Between 15 and 18m wide, and 100m tall, Olu Falls is an impressive sight. it cascades downwards in four streams into a pool at the base known as Olu Dola. The waters then merge with the Wee River, before flowing into the Kelani River, near the Saman Temple at Yatiyantota. The water serves the areas of Mevia and Gilma.
A wooden bridge spans the river and during rainy weather the fall’s spray soaks passing villagers. The local people have noticed that the water volume has started to decrease, though there is still enough to sustain them. The water is also used for several turbines in the area and to irrigate the surrounding paddy fields.
The fall can be found 19km along the road from Yatiyantota town, heading in the direction of Seepotha (Galle District, Yatiyantota PC Amanawela GS area). The Kitulgala rest-house is 34km away.
At the bridge we did note a mighty mountain and when we inquired about it the locals said it was called Wewethalawa/Wewelthalawa, suddenly I remembered that I have been thinking of getting to the top of it for ages and since there was a road to the top of it we decided to give it a try. On the way back we arrived at Halgolla tea factory where we pumped some air in to Amila’s bike before starting to ascend from that point onwards. The road which branches out from Halgolla tea factory was winding around the mountain and rapidly gaining elevation producing some stunning scenery which is a pleasure to the eyes. After about 7Km’s we reached a significant landmark at the base of the rock called Dripping rock which is a place of worship for the locals. The name has been given to this point because of the continuous drooling of water along the rock for about 100m during the whole year. It is one of those unique places one needs to visit whenever they get a chance. Passing the dripping rock we further ascended uphill through the forest patch of Amanawala reserve and on the way we did note cable carts which once carried tea leaves from Wewelthalawa to Halgolla tea factory and immediately we did stop to have a better look at this masterpiece from the past. After tackling the winding uphill route with many hair pin bends we reached the plateau of Wewethalawa which seemed like a hidden heaven on top of a mountain and the summit of it was seen to be having two transmission towers. From the plateau we had to proceed to the left from the Budhdha statue and the road begun to get bad to worse within no time. The scenery was priceless and it did force us again to have some quick stops. On the way we came across a memorial done in remembrance of the WW2 and we were clueless of its significance.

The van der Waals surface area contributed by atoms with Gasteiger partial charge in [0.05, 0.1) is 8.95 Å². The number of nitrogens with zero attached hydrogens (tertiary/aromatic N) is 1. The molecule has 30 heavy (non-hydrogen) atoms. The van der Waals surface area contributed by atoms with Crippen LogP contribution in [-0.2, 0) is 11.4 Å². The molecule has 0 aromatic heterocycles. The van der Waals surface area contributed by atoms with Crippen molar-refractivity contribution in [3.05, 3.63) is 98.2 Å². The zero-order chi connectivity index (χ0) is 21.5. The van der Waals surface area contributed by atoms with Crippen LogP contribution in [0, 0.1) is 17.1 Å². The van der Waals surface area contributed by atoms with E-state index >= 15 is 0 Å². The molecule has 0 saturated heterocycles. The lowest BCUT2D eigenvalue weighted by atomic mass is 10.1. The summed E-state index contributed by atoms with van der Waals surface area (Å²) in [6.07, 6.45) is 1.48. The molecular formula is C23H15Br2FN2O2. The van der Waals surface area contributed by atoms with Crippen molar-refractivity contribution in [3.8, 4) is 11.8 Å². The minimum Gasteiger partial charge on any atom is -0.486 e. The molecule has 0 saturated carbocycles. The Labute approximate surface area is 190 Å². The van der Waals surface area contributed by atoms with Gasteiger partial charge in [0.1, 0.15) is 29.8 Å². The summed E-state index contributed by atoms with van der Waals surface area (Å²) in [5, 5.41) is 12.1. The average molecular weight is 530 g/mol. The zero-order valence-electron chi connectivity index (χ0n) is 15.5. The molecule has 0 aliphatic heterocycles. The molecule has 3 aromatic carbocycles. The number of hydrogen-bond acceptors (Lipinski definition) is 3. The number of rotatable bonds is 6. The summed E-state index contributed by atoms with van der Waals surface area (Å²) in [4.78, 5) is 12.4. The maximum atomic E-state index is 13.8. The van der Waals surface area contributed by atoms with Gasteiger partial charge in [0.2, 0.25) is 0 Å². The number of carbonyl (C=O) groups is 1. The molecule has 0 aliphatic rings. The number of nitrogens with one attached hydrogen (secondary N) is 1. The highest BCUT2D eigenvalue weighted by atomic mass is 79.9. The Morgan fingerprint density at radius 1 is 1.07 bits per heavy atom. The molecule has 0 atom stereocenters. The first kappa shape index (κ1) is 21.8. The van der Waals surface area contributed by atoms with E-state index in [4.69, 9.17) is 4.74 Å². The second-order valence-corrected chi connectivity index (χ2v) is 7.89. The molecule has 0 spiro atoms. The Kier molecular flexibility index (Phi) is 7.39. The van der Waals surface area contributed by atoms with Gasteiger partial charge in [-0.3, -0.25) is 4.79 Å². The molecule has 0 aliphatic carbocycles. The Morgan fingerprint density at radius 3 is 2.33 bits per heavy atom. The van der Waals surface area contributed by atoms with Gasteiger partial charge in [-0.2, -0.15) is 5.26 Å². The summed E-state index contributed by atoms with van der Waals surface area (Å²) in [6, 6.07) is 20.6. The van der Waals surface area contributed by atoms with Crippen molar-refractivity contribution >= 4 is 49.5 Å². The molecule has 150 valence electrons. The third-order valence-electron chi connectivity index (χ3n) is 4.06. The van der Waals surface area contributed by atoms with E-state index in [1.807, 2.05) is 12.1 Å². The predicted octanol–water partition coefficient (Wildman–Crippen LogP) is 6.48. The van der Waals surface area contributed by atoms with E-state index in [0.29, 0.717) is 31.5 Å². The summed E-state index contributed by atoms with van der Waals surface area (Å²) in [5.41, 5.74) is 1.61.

The road through the forest patch towards the summit is a 4 wheel ride and you really need a 4WD to tackle this road. Our bikes faced many obstacles on the way through this forest patch which was similar to Horton plains. At some places we even had to push our bikes for few meters. The road is in terrible condition and we did suffer the consequences later. After tackling the last 5Km we reached the summit which was covered with mist. After passing the SLBC tower we reached a closed gate towards ITN transmission tower where we had to get special permission to proceed in which we achieved successfully. Unfortunately the mist was not in our favour so it obscured a panoramic view towards Colombo and Kitulgala areas. If you have been to Kitulgala you would have noted Wewelthalawa transmission towers clearly. We were shown a foundation of building from WW2 era, where the British had their military camp and a main communication and observation tower during that period. It was time to leave this summit which was 4200ft in altitude and reach the drier Bulathkohupitiya region. The descend was equally difficult and we did manage to get down with caution, Amila’s bike had already lost some air and we needed to get it fixed ASAP so we had to skip the Observation point at Wewelthalawa Plateau this time. When we reached the Seeforth road both bikes had punctured tubes and that summed up the road condition to Wewelthalawa.